If there is one thing I hate…it’s taking pills. I don’t really like to mess with my body, I rarely get sick enough to warrant taking prescription medications and I often to prefer to feel like crap than mask what my body is going through. That being said, you also want to stack the odds in your favor when traveling, since your time is limited to enjoy what you can. Antarctica and Aconcagua will present a variety of different challenges to the body and these are a few of the prescriptions that I’ve gotten to help battle them.
Zolpidem Tartrate, Ciprofloxacin, Acetazolamide and Dexamethasone.
Zolpidem Tartrate (Ambien, 5mg)- Used to treat sleeping problems. It is a sedative/hypnotic and acts on your brain to product a calming effect. Side Effects: dizziness, lightheadedness, headaches, upset stomach, diarrhea and dry mouth.
I’m not a big sleeper and I have trouble sleeping in cars, on planes, camping and even just napping at home after a long day in the mountains. My flight from Atlanta to Buenos Aries is overnight, so this is mainly to help me get some sleep on that flight…and I guess if my roommate on the Ski Cruise snores a lot. Even though it might help me get some much needed rest on Aconcagua, I don’t want it messing with my head, as I will most likely already be lightheaded and dizzy from the altitude.
Transderm-Scop (The Patch, 1.5mg)- Used to prevent nausea and vomiting caused by motion sickness. It acts on the brain by blocking signals that cause throwing up, and also corrects the imbalance of hormones associated with motion sickness. Side Effects: blurred vision, dry mouth, drowsiness, dizziness, decreased sweating, constipation, and mild itching where it is applied to the skin.
I am not good at all with motion sickness. I hate amusement rides and have even gotten a little nauseous when surfing…though most likely from the salt water I probably swallowed. I will definitely be using The Patch on the sail across the Drake Passage to and from the Antarctic Peninsula, and depending on how the zodiac shuttles to the shore everyday go…maybe for the entire duration of the trip.
Ciprofloxacin (Cipro, 250mg)- Used to treat bacterial infections related to gastro-intestinal infection…”the runs”. It is a flouroquinolone antibacterial drug and kills bacteria by messing with the enzymes that cause it’s DNA to duplicate. Side Effects: irreversible peripheral neuropathy, weak tendons, acute liver failure/injury, lengthening of the heartbeat, severe central nervous system disorders, sensitivity to sunlight, +++.
I think my mother has scared me the most over the years about being very picky when traveling and eating in countries that might not be as clean as the United States in regards to public water supply, manufacturing practices and waste disposal, and it sucks to get the diarrhea when traveling…never mind camping. That being said, I’m pretty sure I’ll be okay on the boat and in Antarctica (more susceptible there to testosterone build up more than anything), but could Cipro be vital in helping me not loosing it completely on Aconcagua…no pun intended.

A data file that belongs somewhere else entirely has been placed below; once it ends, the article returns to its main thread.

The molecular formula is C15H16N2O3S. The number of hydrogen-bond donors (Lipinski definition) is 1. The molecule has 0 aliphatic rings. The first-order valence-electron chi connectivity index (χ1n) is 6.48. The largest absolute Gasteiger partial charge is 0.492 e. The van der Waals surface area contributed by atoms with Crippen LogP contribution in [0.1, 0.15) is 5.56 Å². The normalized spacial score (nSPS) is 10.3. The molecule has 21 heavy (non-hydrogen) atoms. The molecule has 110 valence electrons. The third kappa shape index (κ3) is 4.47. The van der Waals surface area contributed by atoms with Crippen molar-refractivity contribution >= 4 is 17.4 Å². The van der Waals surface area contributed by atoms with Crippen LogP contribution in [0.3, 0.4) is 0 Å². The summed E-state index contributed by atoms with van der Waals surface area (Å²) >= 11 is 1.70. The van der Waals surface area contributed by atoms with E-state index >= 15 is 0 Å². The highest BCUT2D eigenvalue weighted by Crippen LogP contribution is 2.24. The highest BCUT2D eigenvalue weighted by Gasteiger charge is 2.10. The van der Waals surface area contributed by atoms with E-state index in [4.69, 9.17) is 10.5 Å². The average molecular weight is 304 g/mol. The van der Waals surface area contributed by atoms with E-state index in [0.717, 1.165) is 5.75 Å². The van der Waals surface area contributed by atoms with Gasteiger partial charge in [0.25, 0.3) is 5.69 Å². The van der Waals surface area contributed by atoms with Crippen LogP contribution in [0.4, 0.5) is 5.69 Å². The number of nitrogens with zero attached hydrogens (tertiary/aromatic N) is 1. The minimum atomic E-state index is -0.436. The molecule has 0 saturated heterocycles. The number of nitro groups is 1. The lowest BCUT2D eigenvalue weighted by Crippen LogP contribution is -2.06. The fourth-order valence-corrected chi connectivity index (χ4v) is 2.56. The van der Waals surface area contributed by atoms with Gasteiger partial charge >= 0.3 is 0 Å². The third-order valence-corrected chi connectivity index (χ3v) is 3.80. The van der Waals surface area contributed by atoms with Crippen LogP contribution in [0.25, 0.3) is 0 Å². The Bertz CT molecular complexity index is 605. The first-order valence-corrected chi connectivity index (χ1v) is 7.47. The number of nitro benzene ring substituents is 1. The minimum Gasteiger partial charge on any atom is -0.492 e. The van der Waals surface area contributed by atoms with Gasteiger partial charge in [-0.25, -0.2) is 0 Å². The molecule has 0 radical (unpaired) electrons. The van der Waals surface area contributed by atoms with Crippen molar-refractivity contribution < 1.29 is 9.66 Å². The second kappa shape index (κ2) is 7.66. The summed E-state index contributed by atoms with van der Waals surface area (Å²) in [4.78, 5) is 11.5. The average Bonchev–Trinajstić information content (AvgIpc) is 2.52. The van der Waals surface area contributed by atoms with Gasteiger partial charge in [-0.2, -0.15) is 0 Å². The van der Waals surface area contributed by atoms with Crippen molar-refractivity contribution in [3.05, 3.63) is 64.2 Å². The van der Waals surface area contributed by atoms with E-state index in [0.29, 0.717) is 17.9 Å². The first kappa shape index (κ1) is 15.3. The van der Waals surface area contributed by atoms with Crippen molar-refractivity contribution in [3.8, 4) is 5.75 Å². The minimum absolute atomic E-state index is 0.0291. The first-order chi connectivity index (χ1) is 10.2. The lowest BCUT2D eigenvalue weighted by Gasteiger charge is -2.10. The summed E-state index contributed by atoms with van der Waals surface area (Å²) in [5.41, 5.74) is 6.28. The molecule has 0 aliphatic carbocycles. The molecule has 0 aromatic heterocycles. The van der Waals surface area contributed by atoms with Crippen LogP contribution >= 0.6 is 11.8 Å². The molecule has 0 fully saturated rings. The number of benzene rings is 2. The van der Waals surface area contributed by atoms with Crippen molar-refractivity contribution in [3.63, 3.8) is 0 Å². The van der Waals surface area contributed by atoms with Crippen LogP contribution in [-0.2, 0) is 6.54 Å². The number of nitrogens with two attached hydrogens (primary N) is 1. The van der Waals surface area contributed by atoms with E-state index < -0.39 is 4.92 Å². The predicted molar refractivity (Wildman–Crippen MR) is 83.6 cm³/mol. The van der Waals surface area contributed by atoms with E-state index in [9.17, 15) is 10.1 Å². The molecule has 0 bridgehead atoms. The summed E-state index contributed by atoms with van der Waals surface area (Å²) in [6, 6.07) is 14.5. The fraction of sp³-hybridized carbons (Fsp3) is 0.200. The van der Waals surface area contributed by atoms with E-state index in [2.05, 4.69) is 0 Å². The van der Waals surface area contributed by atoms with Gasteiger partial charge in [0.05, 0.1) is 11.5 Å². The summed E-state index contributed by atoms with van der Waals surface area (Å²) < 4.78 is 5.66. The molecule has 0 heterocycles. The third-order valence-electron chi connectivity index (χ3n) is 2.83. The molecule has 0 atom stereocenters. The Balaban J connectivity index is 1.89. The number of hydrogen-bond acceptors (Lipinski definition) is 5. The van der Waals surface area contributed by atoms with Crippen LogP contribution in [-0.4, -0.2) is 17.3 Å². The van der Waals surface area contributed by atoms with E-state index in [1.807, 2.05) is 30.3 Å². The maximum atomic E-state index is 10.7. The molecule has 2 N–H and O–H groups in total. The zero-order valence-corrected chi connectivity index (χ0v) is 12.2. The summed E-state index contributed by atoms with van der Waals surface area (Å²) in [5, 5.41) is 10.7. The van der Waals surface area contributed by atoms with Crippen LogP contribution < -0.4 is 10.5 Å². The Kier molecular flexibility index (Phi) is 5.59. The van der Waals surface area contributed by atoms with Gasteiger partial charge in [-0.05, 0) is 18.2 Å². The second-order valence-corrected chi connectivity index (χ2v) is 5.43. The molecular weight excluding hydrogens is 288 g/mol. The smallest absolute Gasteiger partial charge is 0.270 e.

Acetazolamide (Diamox, 250mg)- Used to treat glaucoma, epileptic seizures, intercranial hypertension, altitude sickness, kidney stones and dural ectasia (sweeling around the spinal cord) Diamox is a carbonic anhydrase inhitbitor and helps reduce the symptoms associated with AMS (Acute Mountain Sickness). Side Effects: numbness and tingling of the fingers/toes, reduced ability to taste food, increased urination and blurred vision.
Obviously for Aconcagua, but he general goal is to listen to my body, acclimatize properly, and not take any meds relating to acclimatizing and altitude sickness. However, if I start rocking a severe headache at altitude, Diamox might be just enough to relieve the pain of headaches associated with AMS and allow me to get a good nights rest.
Dexamethasone (4mg)- Used to treat arthritis, immune system disorders, allergic reactions, skin and eye conditions, breathing problems, bowel disorders, cancer and altitude sickness. It is a corticosteroid hormone and reduces swelling and allergic type reactions. Side Effects: upset stomach, headache, dizziness, insomnia and increased appetite.
Hopefully we’ll be able to avoid getting so far out there that we need Dex, but if the shit hits the fan, a prudent climber is always prepared, so I’m bringing some for Aconcagua. Though I’ve heard that Dex is more effective in a liquid/syringe form, it can be hard to keep it from freezing, so I opted for tablets. I’ve also heard that you’re kinda toast, as far as your trip goes, if you need to take Dex in the end, but if you’re having symptoms of HACE (High Altitude Cerebral Edema)…it may just save your life.
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